Surprisingly enthusiastic clergy are ready to facilitate free of charge any excursion for visits to historic churches and monasteries.
You might think that there are no racing tracks for such events. Yet, I visit from time to time the Ayia Varvara (Nicosia) motorbike track, one in Paphos as well, a sailing school at Paphos and hopefully another one at the Zyghi marina, underwater exploration (with the Limassol-Paralimni purposely sunk boats), the “under construction” underwater park at Ayia Napa (announced but did not happen) and so many other ventures.
This sort of “new business” are most suitable for young especially unemployed professionals and others who are subsidised by the Cyprus government and the E.U. for young entrepreneurs. I must tell you about a friend of ours who has studied at the London School of Economics, he then became a chartered accountant (now aged 31 years), he did not like his job and is now considering to venture into water sports, yoga and diet courses (healthy living). Why not?
Not exploited to any satisfactory degree, yet there are so many attractive establishments. Our favorite is at Omodhos village, which combines a winery route, winery visits and a big party at the evening with local music/dancers, etc. A day visit to three local wineries (all free) is an experience – see Erimi to Omodhos “wine” road.
There is just about one every week, where local rural producers sell their goods, ranging from local artifacs to pottery and food (such as nuts, corn, shoushoukko, lizo, chestnuts on charcoal, peanuts, walnuts, almonds, etc etc). Lovely for young and old.
There are so many more things to do for all ages and this article is not big enough to include them all.
So, how do we go about it? First of all, the leadership is to be undertaken by the C.T.O. (a very good suggestion for a Deputy Ministry of Tourism) or others in private practice to make a comprehensive list of the events and their attraction (hard copy leaflets and a website is a must). This leadership must get the costing right and provide a comprehensive “things to do” list, discuss the whole programme with tour operators and promote the project to foreign (and of course local) potential clients.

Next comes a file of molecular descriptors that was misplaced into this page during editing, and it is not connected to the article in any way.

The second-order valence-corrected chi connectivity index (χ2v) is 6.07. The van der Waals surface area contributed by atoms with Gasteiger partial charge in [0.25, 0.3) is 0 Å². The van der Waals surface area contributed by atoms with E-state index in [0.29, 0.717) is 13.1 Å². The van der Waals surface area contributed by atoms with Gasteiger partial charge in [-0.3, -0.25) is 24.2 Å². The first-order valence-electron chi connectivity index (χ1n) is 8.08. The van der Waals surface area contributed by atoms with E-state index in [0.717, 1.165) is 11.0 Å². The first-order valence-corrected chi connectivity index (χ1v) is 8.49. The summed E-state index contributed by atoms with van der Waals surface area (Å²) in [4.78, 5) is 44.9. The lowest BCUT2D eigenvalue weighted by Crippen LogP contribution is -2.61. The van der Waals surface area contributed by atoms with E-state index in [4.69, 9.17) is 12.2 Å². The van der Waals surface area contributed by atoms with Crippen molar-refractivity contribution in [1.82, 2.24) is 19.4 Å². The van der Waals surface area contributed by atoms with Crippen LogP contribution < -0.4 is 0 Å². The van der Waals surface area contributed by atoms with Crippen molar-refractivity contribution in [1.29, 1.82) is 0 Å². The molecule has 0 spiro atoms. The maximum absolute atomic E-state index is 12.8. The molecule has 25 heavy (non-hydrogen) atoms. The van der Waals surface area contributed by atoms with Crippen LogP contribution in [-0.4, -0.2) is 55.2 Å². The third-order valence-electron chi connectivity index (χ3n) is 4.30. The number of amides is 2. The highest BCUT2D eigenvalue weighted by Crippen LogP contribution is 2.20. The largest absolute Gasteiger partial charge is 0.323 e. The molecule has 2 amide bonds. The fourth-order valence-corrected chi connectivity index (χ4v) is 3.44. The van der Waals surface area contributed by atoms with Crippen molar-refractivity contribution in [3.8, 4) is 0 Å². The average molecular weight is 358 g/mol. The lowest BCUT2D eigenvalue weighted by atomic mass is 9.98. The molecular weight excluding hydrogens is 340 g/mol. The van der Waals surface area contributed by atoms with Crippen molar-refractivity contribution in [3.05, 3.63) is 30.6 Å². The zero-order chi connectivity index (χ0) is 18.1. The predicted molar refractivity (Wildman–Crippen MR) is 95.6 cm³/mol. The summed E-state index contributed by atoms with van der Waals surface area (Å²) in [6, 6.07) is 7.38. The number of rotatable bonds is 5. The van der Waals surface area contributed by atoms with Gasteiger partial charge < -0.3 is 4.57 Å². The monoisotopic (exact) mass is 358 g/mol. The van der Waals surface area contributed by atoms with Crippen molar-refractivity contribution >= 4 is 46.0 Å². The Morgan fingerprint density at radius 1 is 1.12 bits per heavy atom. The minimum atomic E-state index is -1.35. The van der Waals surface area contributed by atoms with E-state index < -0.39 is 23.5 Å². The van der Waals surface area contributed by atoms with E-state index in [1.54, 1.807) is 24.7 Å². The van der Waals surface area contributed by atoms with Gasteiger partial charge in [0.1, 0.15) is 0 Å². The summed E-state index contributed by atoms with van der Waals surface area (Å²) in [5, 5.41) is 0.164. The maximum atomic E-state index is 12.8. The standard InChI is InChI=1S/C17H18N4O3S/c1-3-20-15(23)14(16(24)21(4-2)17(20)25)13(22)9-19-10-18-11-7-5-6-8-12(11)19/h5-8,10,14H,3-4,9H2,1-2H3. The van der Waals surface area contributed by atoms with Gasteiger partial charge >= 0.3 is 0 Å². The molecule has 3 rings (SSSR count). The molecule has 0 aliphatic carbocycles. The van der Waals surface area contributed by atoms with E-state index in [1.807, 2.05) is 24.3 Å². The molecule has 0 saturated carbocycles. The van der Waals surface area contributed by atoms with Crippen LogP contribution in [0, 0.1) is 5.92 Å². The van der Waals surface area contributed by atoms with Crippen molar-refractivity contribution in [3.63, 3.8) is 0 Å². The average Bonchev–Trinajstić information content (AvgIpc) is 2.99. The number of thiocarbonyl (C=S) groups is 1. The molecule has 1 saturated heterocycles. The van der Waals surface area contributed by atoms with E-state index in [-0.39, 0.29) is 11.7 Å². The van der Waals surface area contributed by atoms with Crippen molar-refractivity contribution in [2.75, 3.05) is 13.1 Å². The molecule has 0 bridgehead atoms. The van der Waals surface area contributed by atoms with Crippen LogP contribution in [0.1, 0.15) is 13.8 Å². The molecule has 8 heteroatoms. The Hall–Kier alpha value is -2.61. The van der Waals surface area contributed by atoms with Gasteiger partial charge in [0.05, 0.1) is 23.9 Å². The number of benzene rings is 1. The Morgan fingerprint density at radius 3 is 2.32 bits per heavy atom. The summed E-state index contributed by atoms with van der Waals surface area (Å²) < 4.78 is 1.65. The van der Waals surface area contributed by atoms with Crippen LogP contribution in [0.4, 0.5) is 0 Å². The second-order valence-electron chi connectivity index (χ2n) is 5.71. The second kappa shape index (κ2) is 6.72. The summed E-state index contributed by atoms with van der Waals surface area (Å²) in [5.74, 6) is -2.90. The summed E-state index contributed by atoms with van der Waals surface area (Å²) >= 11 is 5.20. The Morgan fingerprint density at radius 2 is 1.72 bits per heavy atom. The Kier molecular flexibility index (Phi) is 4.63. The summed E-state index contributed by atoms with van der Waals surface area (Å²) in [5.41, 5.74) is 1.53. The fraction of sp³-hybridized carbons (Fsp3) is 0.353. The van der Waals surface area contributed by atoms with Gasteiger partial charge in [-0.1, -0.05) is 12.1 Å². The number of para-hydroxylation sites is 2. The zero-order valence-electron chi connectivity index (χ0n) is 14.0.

Use E.U. funds to promote environmental funds, new entrepreneurs and unemployment funds. But then, we have to confront the taxis, restaurants, taverns, etc. who must come under strict control by inspectors regarding prices, since as we have reported in the past there is a lot of daylight robbery going around.
Those interested to register into a “recommended list”, would need to pay a small fee (say 100 euros p.a.) to be included in the promotional material subject to their commitment on quality and prices. All those to be checked regularly by inspections so that we do not have the same situation as is today.
Do we have the capability to do this? Of course, we do, but then do we have the organisation and honest dealings? For this I have my doubts – without a plan this is difficult.
On another note, do you know of the donkey farm at Skarinou village, which is developing not only for tourist purposes, but also promoting donkey milk and its side products (the Camel Farm at Mazotos, etc.)? Do you know about vine picking at the Pissouri area (no pay, but lunch and drink is free), potato picking at Famagusta region – great fun. Each picker gets 5 kilos of potatoes free or he can cash it with the sougla that comes in exchange. Has anyone thought of dog training on a professional side? Lessons are given for 15 days.
These are some ideas for extending the tourist season and the list is endless. With this article I hope I provided some food for thought, especially to those sleepers in the tourist industry and to those constantly demanding subsidies, the hoteliers, trade unions and others.